The changes could affect the Internet platform's immunity
The changes could affect the Internet platform's immunity

Today, Wednesday, the US Department of Justice announced a legislative proposal to change Internet platform immunity.

The legislative proposal came after President Donald Trump tried to wipe out the tech giants earlier this year.

The proposal aims to reduce Article 230 of the Communication Etiquette Act, which provides liability protection for user-posted content to major technology platforms (such as Facebook and Google).

The bill must be approved by Congress, and there are several laws in Congress aimed at reducing the immunity of Internet platforms.

The Ministry of Justice’s proposal first states: “If Internet companies maliciously distribute illegal or inappropriate content, Article 230 should not protect them from the consequences of their actions.”

The legislation proposes a number of changes to ensure internet companies remain transparent about content removal decisions and those responsible for the changed language.

It also looked at the current definition of Section 230 in more concrete language, provided users and courts with more guidance, improved online platforms for dealing with illegal content, and fostered a better understanding of federal civil procedures. .

Attorney General William Barr said in a statement: The Bush administration urges Congress to make the necessary reforms in Section 230 and take responsibility for the programs when there is a need for implementation programs. It exercises illegal language censorship and intends to promote criminal activity on the Internet.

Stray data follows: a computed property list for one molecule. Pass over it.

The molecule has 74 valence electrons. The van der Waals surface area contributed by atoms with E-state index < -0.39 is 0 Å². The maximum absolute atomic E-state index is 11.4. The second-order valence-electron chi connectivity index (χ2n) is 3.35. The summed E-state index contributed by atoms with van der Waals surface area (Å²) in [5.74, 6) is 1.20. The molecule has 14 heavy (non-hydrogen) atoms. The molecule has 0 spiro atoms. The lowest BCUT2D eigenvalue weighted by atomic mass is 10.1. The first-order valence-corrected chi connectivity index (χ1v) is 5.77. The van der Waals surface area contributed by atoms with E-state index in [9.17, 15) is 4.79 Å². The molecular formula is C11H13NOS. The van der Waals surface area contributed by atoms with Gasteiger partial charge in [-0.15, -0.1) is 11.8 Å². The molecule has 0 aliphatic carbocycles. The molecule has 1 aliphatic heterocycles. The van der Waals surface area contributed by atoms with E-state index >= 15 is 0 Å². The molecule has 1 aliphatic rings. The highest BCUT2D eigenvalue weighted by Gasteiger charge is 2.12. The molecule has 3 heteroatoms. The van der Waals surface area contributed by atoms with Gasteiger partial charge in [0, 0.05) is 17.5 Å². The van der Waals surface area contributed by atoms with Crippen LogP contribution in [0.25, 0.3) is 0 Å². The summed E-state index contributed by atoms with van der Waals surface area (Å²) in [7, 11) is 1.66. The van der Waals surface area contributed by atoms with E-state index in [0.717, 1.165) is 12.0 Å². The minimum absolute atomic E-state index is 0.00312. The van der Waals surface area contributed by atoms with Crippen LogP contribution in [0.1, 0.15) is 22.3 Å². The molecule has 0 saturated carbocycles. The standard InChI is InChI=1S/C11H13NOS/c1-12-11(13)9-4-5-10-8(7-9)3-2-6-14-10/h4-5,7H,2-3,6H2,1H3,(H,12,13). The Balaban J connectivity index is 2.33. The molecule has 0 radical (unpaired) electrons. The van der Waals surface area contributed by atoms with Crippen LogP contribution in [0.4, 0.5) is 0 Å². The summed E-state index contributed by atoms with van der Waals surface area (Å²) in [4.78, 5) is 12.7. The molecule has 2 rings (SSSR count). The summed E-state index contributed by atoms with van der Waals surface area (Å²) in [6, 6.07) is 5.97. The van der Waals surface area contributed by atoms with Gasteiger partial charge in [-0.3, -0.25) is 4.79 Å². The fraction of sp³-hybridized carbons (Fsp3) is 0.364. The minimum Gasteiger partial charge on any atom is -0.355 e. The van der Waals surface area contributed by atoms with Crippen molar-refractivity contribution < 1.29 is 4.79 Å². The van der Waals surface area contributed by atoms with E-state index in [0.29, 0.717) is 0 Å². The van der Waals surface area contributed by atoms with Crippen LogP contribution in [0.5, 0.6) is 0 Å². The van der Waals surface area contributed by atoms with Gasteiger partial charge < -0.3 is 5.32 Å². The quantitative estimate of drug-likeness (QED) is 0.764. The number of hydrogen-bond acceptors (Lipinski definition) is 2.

In June, the US Department of Justice proposed to Congress to pass laws to limit this immunity. This came after Trump signed an executive order in May to call for new government oversight over content review decisions by tech companies and to help scrap the legislation. Or weakening the situation under Article 230.

While criticizing social media companies on Wednesday, Trump met with prosecutors from Texas, Arizona, Utah, Louisiana, Arkansas, Mississippi, South Carolina and Missouri.

In May, Trump called the Commerce Department to file a petition with the Federal Communications Commission to tighten safeguards under Article 230 after Twitter warned readers of unfounded fraud allegations in May. by mail. text.

The petition is still pending and a group of major internet companies has called the Federal Communications Commission to dismiss the petition. It is misleading and legally unfounded and has raised serious public policy concerns.

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